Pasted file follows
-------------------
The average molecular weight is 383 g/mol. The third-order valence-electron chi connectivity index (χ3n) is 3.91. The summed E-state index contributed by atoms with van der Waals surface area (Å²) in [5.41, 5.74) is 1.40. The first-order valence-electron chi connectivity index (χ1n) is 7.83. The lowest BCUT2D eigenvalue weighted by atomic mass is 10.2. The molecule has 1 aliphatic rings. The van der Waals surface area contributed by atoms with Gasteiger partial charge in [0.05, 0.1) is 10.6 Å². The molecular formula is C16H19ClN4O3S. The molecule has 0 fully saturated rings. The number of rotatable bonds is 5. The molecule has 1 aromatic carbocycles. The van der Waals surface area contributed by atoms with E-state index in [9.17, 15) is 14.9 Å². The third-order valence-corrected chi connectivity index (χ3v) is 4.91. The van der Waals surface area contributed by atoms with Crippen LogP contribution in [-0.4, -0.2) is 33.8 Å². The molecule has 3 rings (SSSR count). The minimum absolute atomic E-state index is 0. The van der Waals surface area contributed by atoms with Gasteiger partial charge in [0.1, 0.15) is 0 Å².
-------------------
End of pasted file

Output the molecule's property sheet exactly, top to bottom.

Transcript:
The average molecular weight is 383 g/mol. The third-order valence-electron chi connectivity index (χ3n) is 3.91. The summed E-state index contributed by atoms with van der Waals surface area (Å²) in [5.41, 5.74) is 1.40. The first-order valence-electron chi connectivity index (χ1n) is 7.83. The lowest BCUT2D eigenvalue weighted by atomic mass is 10.2. The molecule has 1 aliphatic rings. The van der Waals surface area contributed by atoms with Gasteiger partial charge in [0.05, 0.1) is 10.6 Å². The molecular formula is C16H19ClN4O3S. The molecule has 0 fully saturated rings. The number of rotatable bonds is 5. The molecule has 1 aromatic carbocycles. The van der Waals surface area contributed by atoms with E-state index in [9.17, 15) is 14.9 Å². The third-order valence-corrected chi connectivity index (χ3v) is 4.91. The van der Waals surface area contributed by atoms with Crippen LogP contribution in [-0.4, -0.2) is 33.8 Å². The molecule has 3 rings (SSSR count). The minimum absolute atomic E-state index is 0. The van der Waals surface area contributed by atoms with Gasteiger partial charge in [0.1, 0.15) is 0 Å².